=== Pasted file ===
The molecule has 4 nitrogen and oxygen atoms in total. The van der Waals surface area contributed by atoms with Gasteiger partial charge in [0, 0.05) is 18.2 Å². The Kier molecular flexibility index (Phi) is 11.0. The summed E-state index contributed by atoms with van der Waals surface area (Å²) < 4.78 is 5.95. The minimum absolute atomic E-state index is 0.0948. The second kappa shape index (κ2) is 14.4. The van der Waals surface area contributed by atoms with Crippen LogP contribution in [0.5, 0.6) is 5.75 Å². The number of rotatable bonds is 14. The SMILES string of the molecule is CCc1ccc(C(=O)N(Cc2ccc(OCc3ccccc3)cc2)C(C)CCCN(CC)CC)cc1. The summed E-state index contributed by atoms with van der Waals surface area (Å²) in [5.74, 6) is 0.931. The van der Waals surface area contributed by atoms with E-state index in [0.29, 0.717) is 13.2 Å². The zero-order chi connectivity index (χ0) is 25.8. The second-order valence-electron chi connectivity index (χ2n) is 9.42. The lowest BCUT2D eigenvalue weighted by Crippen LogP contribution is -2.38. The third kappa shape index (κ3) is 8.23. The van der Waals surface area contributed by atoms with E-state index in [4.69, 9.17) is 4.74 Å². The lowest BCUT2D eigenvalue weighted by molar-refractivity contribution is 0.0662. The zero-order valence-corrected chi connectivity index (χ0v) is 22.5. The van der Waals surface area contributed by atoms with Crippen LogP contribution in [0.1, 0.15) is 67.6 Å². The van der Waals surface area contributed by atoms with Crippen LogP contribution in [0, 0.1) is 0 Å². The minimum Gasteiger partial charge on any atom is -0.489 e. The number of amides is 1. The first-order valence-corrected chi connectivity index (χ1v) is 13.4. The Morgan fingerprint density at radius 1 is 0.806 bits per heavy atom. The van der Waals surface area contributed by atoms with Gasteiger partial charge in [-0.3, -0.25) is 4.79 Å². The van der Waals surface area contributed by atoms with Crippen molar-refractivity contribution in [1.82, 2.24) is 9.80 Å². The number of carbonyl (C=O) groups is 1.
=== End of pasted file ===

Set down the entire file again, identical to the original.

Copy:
The molecule has 4 nitrogen and oxygen atoms in total. The van der Waals surface area contributed by atoms with Gasteiger partial charge in [0, 0.05) is 18.2 Å². The Kier molecular flexibility index (Phi) is 11.0. The summed E-state index contributed by atoms with van der Waals surface area (Å²) < 4.78 is 5.95. The minimum absolute atomic E-state index is 0.0948. The second kappa shape index (κ2) is 14.4. The van der Waals surface area contributed by atoms with Crippen LogP contribution in [0.5, 0.6) is 5.75 Å². The number of rotatable bonds is 14. The SMILES string of the molecule is CCc1ccc(C(=O)N(Cc2ccc(OCc3ccccc3)cc2)C(C)CCCN(CC)CC)cc1. The summed E-state index contributed by atoms with van der Waals surface area (Å²) in [5.74, 6) is 0.931. The van der Waals surface area contributed by atoms with E-state index in [0.29, 0.717) is 13.2 Å². The zero-order chi connectivity index (χ0) is 25.8. The second-order valence-electron chi connectivity index (χ2n) is 9.42. The lowest BCUT2D eigenvalue weighted by Crippen LogP contribution is -2.38. The third kappa shape index (κ3) is 8.23. The van der Waals surface area contributed by atoms with E-state index in [4.69, 9.17) is 4.74 Å². The lowest BCUT2D eigenvalue weighted by molar-refractivity contribution is 0.0662. The zero-order valence-corrected chi connectivity index (χ0v) is 22.5. The van der Waals surface area contributed by atoms with Crippen LogP contribution in [0.1, 0.15) is 67.6 Å². The van der Waals surface area contributed by atoms with Crippen LogP contribution in [0, 0.1) is 0 Å². The minimum Gasteiger partial charge on any atom is -0.489 e. The number of amides is 1. The first-order valence-corrected chi connectivity index (χ1v) is 13.4. The Morgan fingerprint density at radius 1 is 0.806 bits per heavy atom. The van der Waals surface area contributed by atoms with Gasteiger partial charge in [-0.3, -0.25) is 4.79 Å². The van der Waals surface area contributed by atoms with Crippen molar-refractivity contribution in [1.82, 2.24) is 9.80 Å². The number of carbonyl (C=O) groups is 1.